Dorie Clark shares the strategies of a successful entrepreneur

When I first started my business, I accepted a gig running Facebook ads, it paid $250 a month. Now keep in mind that I used to work on Facebook so I should have charged a lot more.

Photo credit: Mark Thompson

This is where it gets even more interesting. Within months, I turned down a similar opportunity that paid $20,000 per month.

At this point, you must be wondering why I made this decision. The answer is simple, I read a very good book, Reinventing You: Define Your Brand, Imagine Your Future. It is written by Dorie Clark and with her guidance I was able to make the right decisions for my business and my family.

It took me a while, but eventually I was able to find other opportunities that eventually allowed me to earn over $20,000 a month, and I was able to do it on my own terms. I played the long game and it paid off.

What does this mean for you? By learning how to leverage strategic patience and build a powerful network, you can also experience lasting success and growth for your business. Fortunately, Dorie will show you exactly how to do it in her latest book, The Long Game: How to Be a Long-Term Thinker in a Short-Term World. It will also teach you to keep moving forward, even in the face of adversity.

Dorie sat down to tell me about it on the latest episode of the Launch Your Business podcast.

Here are some of my favorite takeaways.

Grow your business by “thinking in waves”

Your first wave of clients will most likely come from your personal and professional network. This is a good place to start since these people already know you, like you, and trust you.

When you start to gain momentum, your next wave usually comes from your own sales efforts. Then you’ll have more credibility and feel more comfortable talking to strangers about how you can help them. It will work, but don’t get stuck here, especially if you want to scale.

As Dorie mentions, “If you want to have a successful business, making sales all the time becomes a problem. And the reason for that is that sales often aren’t incredibly scalable. If you want to grow exponentially, rather than just incrementally, you need marketing to expose yourself and your business to a new audience.”

She then offers you an approach to consider when you are starting out and once you start to grow. “As we think in waves early on, you’re over-indexing sales, but eventually you need to improve your marketing as well, so you can grow your business long-term.”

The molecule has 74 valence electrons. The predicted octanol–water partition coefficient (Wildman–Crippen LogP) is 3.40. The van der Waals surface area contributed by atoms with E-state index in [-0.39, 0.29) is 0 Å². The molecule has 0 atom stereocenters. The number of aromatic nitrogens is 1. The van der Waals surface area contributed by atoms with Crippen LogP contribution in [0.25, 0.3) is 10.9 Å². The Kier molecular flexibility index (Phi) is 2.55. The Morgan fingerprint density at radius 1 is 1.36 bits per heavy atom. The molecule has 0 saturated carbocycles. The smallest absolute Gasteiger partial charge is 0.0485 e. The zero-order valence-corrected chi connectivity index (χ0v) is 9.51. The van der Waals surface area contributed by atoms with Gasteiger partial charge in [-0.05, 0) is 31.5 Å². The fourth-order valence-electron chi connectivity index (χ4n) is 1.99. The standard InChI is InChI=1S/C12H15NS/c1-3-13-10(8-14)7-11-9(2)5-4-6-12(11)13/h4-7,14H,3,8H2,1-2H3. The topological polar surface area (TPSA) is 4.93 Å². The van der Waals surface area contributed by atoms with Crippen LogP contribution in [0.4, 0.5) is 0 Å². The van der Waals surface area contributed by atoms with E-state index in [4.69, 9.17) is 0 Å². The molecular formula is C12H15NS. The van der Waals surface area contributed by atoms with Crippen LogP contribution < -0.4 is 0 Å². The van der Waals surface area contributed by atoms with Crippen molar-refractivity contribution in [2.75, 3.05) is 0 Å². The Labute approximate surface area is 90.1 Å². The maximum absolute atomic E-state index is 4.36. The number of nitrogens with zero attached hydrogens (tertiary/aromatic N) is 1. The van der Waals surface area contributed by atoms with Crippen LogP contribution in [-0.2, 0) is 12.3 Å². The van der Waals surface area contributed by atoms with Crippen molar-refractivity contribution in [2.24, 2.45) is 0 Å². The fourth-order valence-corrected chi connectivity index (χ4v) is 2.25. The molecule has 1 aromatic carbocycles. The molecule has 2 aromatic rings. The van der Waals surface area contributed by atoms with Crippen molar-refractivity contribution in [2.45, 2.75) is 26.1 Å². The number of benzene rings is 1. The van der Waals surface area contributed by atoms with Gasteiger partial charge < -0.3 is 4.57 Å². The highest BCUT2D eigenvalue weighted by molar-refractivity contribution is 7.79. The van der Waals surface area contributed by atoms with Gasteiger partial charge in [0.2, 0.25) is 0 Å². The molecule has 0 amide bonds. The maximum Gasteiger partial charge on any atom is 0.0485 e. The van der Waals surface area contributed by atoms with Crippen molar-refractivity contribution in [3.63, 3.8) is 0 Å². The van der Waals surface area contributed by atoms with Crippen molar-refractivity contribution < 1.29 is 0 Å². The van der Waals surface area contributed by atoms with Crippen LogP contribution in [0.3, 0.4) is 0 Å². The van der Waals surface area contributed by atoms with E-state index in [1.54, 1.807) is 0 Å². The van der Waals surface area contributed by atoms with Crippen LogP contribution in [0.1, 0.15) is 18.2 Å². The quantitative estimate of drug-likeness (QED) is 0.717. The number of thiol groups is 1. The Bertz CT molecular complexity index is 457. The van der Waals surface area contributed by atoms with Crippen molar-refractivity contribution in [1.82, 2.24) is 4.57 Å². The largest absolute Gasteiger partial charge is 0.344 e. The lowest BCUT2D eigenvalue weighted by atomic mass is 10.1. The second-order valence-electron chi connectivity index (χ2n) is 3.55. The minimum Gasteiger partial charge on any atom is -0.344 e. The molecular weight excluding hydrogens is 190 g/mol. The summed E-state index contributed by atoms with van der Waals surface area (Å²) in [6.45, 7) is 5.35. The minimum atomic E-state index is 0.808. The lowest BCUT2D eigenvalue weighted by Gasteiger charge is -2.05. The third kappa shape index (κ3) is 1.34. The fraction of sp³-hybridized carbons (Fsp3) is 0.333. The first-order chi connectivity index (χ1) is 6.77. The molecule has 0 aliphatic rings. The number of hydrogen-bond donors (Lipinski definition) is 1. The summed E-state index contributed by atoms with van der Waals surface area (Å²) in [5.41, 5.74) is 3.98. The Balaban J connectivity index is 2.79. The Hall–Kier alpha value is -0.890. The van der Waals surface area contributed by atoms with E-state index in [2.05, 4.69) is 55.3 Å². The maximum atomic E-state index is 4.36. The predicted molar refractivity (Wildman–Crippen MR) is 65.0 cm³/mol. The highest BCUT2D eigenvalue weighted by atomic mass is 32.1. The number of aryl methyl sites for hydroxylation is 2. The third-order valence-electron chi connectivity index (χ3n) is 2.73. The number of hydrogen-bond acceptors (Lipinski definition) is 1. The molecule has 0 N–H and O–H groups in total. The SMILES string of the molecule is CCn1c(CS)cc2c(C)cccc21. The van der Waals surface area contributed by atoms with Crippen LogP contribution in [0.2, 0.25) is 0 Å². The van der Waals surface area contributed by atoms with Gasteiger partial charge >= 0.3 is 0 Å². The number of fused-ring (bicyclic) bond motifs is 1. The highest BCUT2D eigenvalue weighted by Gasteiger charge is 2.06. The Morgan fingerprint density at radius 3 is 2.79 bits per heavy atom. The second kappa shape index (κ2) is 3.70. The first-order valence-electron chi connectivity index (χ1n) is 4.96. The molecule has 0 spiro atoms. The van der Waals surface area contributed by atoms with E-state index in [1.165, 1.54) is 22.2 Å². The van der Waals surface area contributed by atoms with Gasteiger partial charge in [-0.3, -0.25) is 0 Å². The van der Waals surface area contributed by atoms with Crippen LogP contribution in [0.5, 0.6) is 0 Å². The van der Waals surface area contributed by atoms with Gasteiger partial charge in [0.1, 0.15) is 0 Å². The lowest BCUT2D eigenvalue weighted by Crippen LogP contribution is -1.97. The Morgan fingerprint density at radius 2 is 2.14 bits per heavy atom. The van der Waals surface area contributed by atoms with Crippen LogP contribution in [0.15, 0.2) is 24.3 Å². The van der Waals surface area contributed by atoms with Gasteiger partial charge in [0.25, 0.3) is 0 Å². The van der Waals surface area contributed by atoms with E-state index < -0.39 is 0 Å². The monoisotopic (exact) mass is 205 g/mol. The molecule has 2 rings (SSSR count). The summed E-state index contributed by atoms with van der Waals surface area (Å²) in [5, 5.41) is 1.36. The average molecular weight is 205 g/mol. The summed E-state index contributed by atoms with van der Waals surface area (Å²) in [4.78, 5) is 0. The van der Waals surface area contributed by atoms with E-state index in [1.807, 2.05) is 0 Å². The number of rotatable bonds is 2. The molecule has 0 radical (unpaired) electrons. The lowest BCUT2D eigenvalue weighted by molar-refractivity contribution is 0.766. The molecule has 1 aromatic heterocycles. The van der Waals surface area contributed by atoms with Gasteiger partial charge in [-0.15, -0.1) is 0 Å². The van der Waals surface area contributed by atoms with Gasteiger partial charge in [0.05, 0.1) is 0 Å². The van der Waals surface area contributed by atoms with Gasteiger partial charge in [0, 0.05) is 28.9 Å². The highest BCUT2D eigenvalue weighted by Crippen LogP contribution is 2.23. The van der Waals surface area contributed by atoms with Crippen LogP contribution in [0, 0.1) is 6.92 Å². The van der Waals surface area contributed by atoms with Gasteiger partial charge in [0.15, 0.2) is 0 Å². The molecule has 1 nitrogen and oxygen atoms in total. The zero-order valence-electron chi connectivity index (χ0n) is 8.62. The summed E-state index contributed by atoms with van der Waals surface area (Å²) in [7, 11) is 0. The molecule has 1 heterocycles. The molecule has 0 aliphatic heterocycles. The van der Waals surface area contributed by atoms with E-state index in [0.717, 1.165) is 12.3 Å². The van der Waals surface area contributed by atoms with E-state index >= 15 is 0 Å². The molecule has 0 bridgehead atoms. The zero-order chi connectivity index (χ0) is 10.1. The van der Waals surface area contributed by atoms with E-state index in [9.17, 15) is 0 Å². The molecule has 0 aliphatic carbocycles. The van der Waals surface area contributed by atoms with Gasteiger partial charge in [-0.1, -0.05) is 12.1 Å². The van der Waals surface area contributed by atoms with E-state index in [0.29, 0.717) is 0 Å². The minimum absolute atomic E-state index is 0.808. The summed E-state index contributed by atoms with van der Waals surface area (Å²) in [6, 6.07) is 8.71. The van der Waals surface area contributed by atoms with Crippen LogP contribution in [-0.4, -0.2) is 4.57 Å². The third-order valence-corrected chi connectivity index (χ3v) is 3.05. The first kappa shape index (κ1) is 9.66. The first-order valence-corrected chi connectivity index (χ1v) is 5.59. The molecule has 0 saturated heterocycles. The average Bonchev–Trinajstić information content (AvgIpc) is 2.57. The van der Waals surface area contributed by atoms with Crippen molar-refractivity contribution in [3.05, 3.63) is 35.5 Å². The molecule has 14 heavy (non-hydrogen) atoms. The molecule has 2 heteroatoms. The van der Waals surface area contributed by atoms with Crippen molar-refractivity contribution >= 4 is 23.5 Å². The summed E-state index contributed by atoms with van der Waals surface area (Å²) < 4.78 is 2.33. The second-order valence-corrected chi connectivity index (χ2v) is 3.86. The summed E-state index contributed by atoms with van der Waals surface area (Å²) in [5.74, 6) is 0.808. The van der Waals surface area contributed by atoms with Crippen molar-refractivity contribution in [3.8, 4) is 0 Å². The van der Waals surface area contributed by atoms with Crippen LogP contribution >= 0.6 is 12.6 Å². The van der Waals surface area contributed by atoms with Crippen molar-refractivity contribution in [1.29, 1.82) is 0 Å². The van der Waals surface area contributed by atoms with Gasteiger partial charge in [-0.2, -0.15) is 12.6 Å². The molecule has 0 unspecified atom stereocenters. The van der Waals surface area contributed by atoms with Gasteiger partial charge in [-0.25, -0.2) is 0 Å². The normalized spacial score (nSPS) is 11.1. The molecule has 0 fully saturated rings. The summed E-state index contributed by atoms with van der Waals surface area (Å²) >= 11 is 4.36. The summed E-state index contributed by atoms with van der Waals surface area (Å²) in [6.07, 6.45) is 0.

Action Item: Figure out how you can turn your first wave of customers into a marketing asset. This includes testimonials, references and case studies.

Why taking time for white space is your competitive advantage

Dorie referenced an executive survey that blew my mind. Ninety-seven percent of respondents said strategic thinking was responsible for the majority of their success, but only four percent said they actually spend time on it.

Fortunately, this is good news for you. As Dorie explains, “If we’re talking about a growth advantage for you and your business, saving time and getting good at strategic and long-term thinking is one of the best investments you can make in your business.”

It could be as simple as blocking off – and protecting – a few hours a week to think about your business. With this intentional white space, you are able to reflect and discover what actions you should start, stop, or continue to grow your business and become more fulfilled.

Action Item: Block out thirty minutes for strategic thinking this week. Determine exactly where you are going to do it and put it on your schedule.

Leveraging Strategic Patience to Grow Your Business

Overnight success is rare and often short-lived. To build a sustainable business, Dorie recommends leveraging strategic patience.

Here is an example from my career so you can get an idea. Years ago I was asked to speak at an Amazon event here in New York. I didn’t get paid for it, but I kept in touch with the organizer and found other opportunities to add value. Fast forward to this year, I gave a speech at Amazon headquarters in Seattle. This same organizer recommended me and yes, I got paid for it.

Clark explains “Strategic patience is about placing small bets and watching them. It’s not like you sit back and let life come your way. You place a bet. You place your money, you see what happens. pass, then you adjust a new pivot as needed.”

She continues: “I think that’s really what we need is patience with the understanding that it’s going to take a while, but I’m going to look at this thing and I’m going to make sure it goes. point in the direction I want.”

The part of making sure things are going in the right direction is crucial. Although my partnership with Amazon has gone well, I can share many examples of high-potential opportunities that have completely failed.

The key is to place bets so big that if they work out there is a huge upside for you and your business. And if they’re not doing so well, know when to practice strategic surrender rather than strategic patience.

Action Item: Think of a big bet you could make on the future of your business. Examples include proposing a partnership, starting a new service, or joining a relevant community.

And after?

These are some key points from my conversation with Dorie. To hear the full conversation and access additional resources, tune in to this week’s episode of Start your business podcast.

Start Your Business is brought to you by ChatterBoss. A company that helps entrepreneurs make money, save time and avoid burnout by providing top-notch executive assistants. To learn more and save $50 on your first month, visit

Do you have questions about starting your business? I’ve partnered with Chatterboss to offer free office hours where you can ask me questions and get answers live. You can learn more and register here.

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